Snow Removal - Frequently Asked Questions
- What happens when it starts to snow?
- Why do I never see a salt truck when it snows?
- How do you decide what streets are on these main salt routes?
- Why don't we plow and salt all the streets in the city, specifically secondary and residential streets?
- Why do you not use sand for winter control?
- Why does the plow not remove all the snow from my road?
- Why do the plows always push snow into my driveway?
- Why don't you clean my driveway?
- I only have on-street parking. Why do you always plow snow against my car?
- Who removes the snow from sidewalks?
- What if I am unable to clear snow from my sidewalk or driveway because of age or disability?
- Who is responsible for the clearing of wheelchair ramps?
- Who is responsible for clear bus stops?
- How much does the City spend on winter control annually?
1. What happens when it starts to snow?
The City of Windsor subscribes to an advanced weather forecasting service. Depending upon the timing and nature of the pending storm, crews are brought in and put on stand-by. Once the storm starts, salt trucks are sent out on designated salt routes to apply salt as necessary.
2. Why do I never see a salt truck when it snows?
It all depends upon where you live. The City's main salt routes are maintained by 21 vehicles covering 1,067 lane kilometres or road at a cost of approximately $12,000/hour. Depending upon the time of day, traffic volumes and snowfall amounts, the average routes can take between 3 and 6 hours to complete one pass. The trucks will continue back over these routes until the storm has stopped and these streets are clear of snow and ice.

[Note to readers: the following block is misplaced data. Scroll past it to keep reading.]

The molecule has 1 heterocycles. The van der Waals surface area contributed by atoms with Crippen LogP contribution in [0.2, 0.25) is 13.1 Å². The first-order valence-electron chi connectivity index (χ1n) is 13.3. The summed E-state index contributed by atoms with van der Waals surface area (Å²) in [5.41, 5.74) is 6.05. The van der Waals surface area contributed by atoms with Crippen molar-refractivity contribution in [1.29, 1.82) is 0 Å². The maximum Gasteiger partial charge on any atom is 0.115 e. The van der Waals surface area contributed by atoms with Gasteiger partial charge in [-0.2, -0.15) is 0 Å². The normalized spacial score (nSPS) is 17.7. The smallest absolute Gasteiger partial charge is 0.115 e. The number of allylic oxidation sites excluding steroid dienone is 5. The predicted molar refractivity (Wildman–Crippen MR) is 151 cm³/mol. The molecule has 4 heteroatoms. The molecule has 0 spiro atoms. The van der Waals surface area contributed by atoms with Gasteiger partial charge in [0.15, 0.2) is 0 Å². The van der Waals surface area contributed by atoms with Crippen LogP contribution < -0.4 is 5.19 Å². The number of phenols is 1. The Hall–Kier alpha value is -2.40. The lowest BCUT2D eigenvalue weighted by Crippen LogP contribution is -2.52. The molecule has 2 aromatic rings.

3. How do you decide what street on these main salt routes?
The main salt routes comprise of the E.C. Row Expressway, arterial roads and collector roads, as defined by traffic volumes, fire/hospital emergency routes and Transit Windsor bus routes.
4. Why don't we plow and salt all the streets in the City, specifically secondary and residential streets?
Secondary and residential streets are not plowed and salted unless the City has received a snowfall in excess of 10 centimetre (4 inches). The cost to plow and salt all residential streets is in excess of $300,000 per event. A balanced level of service according to the roadway classification and traffic volumes reduces both equipment costs and salt usage. This balanced level of service has long proven to be the most efficient with respect to maximizing the available tax dollars and minimizing environmental damages.
5. Why do you not use sand for winter control?
Salt is a very effective de-icing agent and is effective to temperatures as low as -12oC (10oF). Sand has no de-icing properties. It is mainly used where winter temperatures are continually below -12oC (10oF). Sand is an abrasive substance and is used to increase traction for vehicles. However, cleanup of sand from roadways and sewers throughout the municipality proves cost prohibitive.
6. Why does the plow not remove all of the snow from my road?
The plows are designed to ride on "guides" (shoes) that raise the blade approximately 13 millimetres (0.5 inches) from the surface of the roadway. This is done to prevent damage to both the vehicle and infrastructure from raised manholes, catchbasins or water valves. Once the street has been plowed and salted, the interaction of the salt and vehicular traffic is required to melt the remaining snow cover. Streets with low traffic volumes will therefore remain snow covered longer.